Undergrads Give Cal High Marks
Everybody knows that UC Berkeley is a top-ranked research university. (The London Times recently ranked Cal number two in the world.) And everybody also knows that for Berkeley undergraduates, that means a miserably impersonal education with large lecture classes conducted by teaching assistants, since professors are locked in their labs—right? Well, no ... at least not according to the actual students.
In fact, in a massive annual survey conducted last fall, 84.3 percent of Cal students declared themselves “somewhat” to “very” satisfied with their overall academic experience at Berkeley. On question after question about the details of their education, the positive responses outweighed the negative.
Of the 9,595 undergraduates who responded to a 2004 undergraduate survey, 53.5 percent had taken classes in the past year with a professor who knew the respondent’s name. Only 16.2 percent of respondents had never been called on by name; 30.2 percent had rarely had that experience. Nor were those professors invisible outside of class: more than half of respondents—54.6 percent—said they had met with faculty members in person, either occasionally, often, or very often in the past year.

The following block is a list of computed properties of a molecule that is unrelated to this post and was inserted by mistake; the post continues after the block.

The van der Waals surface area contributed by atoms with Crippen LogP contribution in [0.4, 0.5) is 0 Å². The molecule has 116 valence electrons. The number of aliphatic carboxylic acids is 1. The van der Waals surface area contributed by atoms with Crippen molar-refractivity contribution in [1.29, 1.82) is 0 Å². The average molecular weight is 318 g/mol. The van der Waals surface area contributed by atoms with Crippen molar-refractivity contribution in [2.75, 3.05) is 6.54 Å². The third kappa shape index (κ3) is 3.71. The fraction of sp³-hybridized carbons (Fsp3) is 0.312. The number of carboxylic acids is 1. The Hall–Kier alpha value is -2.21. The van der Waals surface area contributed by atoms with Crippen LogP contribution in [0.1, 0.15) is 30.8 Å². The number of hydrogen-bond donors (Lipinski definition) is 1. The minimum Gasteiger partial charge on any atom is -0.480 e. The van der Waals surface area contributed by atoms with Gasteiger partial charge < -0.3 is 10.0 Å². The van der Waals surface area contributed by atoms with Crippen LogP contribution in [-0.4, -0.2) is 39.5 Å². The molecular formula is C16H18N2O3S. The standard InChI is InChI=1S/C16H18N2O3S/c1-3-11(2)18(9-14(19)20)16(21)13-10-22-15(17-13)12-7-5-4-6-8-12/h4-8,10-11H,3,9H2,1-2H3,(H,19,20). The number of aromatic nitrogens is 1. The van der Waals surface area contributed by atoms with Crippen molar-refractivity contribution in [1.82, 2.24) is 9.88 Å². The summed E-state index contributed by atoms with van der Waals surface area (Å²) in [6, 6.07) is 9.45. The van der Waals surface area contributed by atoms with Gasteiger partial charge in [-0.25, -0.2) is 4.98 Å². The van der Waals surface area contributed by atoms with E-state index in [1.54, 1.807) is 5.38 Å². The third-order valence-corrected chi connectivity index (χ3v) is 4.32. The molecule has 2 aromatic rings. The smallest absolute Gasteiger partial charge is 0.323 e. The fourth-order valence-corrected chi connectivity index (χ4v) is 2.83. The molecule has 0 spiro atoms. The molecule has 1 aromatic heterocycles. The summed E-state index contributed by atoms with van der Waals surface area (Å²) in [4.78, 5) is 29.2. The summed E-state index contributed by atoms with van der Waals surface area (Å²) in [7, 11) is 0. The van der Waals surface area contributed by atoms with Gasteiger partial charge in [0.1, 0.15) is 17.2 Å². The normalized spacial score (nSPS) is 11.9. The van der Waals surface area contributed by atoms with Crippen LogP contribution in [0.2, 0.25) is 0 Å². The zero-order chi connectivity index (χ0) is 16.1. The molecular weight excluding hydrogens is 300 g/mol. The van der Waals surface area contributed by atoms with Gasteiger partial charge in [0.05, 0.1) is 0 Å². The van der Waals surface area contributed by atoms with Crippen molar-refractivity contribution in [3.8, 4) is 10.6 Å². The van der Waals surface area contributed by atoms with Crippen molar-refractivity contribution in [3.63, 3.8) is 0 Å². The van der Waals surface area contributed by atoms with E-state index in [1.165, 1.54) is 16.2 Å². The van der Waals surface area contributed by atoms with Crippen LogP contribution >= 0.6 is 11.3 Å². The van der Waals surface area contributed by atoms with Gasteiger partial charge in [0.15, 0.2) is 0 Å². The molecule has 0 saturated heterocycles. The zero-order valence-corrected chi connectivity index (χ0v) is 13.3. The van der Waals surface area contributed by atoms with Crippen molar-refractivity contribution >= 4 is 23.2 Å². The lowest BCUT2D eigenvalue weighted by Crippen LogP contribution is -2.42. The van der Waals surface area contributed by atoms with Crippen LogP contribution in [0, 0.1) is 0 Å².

The reality is even brighter at CNR, where students enjoy a small college home, low student-to-teacher ratios, and faculty advisers who are always available.